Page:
Monday, December 22, 2014

2014 Christmas Letter

Dear Family and Friends,                                                                                                                                        12/13/14
 I always try to think of a creative way to start the letter, but creativity doesn’t seem to be flowing yet so I’ll just jump right in to the letter.  I’ve told my kids, “make sure that the letter is worth the stamp,” and you and I will both be getting my money’s worth out of each stamp!  As always, the past year was busy; I’ll run through the months and then the individuals.  If you only want to skim it, or even scan down to the person that interests you, you are welcome. 

January:  The year started with the death of my Grandma Tate; I’m so thankful that we had just been able to see her.  Dad and I made the trip to NC for her funeral (mom was already there) and also brought back her dog Oscar as a new addition to our family.  Carol turned 38 and Kara turned 6 on the 10th.
February:  Joel turned 14 on the 9th.  The month had an excessive amount of snow, it was mostly a month of survival!
March: During the kid’s Spring Break, we went to Chicago, then Belvidere to see Grandpa and Grandma Bumgardner, then to MO to have our taxes prepared; also attended the AIBCI Men’s retreat in Colchester, IL with Rand Hummel (I was privileged to be the pianist – very little is more musically satisfying than accompanying 100+ men singing together). 
April: My sister and her family spent a week with us; it was a special blessing to see them following Matt’s accident just before Christmas last year.  Carol, Laura, and my sister – Naomi, attended the AIBCI Ladies’ retreat in Danville, IL.
May:  We began the month in Arkansas/Louisiana; my graduation from Louisiana Baptist University was coupled with a week of family vacation at a cabin in Arkansas – my thanks to them for their patience while I studied.  I was a chaperone for Grant’s class trip to the Brookfield Zoo in Chicago.  Laura turned 13 on the 6th.  Carol and I celebrated 15 years of marriage on the 8th.  My parents celebrated 40 years of marriage; my siblings and I spent an evening at a restaurant with our spouses and my parents just reminiscing and thanking the Lord – a very precious time.  My youngest brother, Michael got married – the next marriage in the Deatrick Family will likely be one of my kids!  Baseball season started and somewhere we found time to march in the Memorial Day parade again.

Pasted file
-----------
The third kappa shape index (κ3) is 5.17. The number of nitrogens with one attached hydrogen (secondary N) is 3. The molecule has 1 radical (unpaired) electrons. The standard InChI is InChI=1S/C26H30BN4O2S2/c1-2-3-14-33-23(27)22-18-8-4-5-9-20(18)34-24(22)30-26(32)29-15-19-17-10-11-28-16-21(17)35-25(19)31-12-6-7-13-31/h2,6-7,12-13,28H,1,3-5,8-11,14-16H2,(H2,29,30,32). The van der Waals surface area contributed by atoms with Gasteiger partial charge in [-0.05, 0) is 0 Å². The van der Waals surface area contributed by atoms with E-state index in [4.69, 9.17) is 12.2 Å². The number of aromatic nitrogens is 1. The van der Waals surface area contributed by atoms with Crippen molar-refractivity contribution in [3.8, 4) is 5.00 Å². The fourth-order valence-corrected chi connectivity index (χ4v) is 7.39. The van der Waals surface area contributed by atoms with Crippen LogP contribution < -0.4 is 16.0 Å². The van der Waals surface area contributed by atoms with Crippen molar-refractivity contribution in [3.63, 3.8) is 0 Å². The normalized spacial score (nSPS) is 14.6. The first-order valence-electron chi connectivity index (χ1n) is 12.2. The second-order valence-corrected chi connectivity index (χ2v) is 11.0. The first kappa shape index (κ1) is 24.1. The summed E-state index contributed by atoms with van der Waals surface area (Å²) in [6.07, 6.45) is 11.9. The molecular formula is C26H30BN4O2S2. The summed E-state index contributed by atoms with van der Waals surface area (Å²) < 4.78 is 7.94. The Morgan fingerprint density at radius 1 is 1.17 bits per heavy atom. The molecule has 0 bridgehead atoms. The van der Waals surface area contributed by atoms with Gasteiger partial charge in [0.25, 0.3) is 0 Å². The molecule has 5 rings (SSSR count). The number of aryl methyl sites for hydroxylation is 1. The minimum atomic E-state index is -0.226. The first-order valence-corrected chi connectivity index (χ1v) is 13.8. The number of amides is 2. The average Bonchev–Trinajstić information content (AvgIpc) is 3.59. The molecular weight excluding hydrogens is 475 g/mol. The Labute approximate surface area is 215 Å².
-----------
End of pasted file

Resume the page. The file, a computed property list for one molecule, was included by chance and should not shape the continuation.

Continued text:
June: Gardner turned 4 on the 15th. Carol’s brother and family stopped through for a visit from NC.  We had two nights of baseball every week (I coached the boy’s team).  Joel and Laura spent a week at Grandpa and Grandma Bumgardner’s house, then went to Camp Joy in WI.  Joel went to MO to spend the summer working for my brother, Stephen.  Laura completed a “safe-sitters” course through the Gibson Area Hospital.  We had a Special Sunday at church with 10 first-time visitors.
 July: John turned 9 on the 7th; he spent several days with Grandpa and Grandma Bumgardner at the end of the month.  We spent a week in MO where the kids attend VBS at the church that my dad pastors; I worked a couple of days with my brother, Stephen building a garage.  I turned 38 on the 23rd.  Grant and John both made the league All Star team and I coached several of those games.  We hosted a cookout for our entire baseball team – we met a bunch of great kids and families in the community!  We ended the month at Camp Joy; it was an anonymous gift to our family!
August:  After Family Camp, Grant stayed with Grandpa and Grandma Bumgardner for a few days.  School started again for the kids.  We froze 187 lbs. of sweet corn.
 September: We had a Labor Day cookout with our church people.  Grant turned 11 on the 10th.  We found out that baby #8 will be another boy!
 October:  Josiah turned 8 on the 30th.  My brother, Stephen, and his family visited with us and gave us 250 lbs of apples from their little orchard (we made 66 quarts of apple sauce).  I went to Springfield as a chaperone with John’s class.  The ladies of the church gave Carol a baby shower.  My brother, Nathan and his wife stopped through to visit.  My former professor, Dr. Childs, spent 4 days preaching and encouraging our church.  Carol began a 3 month series of ladies’ meetings at the church. 
November: We got a couple of deer from my family in MO, all of which we turned into sausage.  We spent Thanksgiving with my Aunt, Uncle, and Grandma in MO.
 December: My brother, Michael and his wife were just here for a day and night (Daniel’s family is the only one who hasn’t been here this year).  We are in the midst of a major family move; anticipating the arrival of the next baby we are putting the boys in the largest room in the house and then putting another bathroom in upstairs.  Carol’s parents will be here on the 22nd and my parent’s will be here on the 25th.  The end of the year seems to be quickly upon us!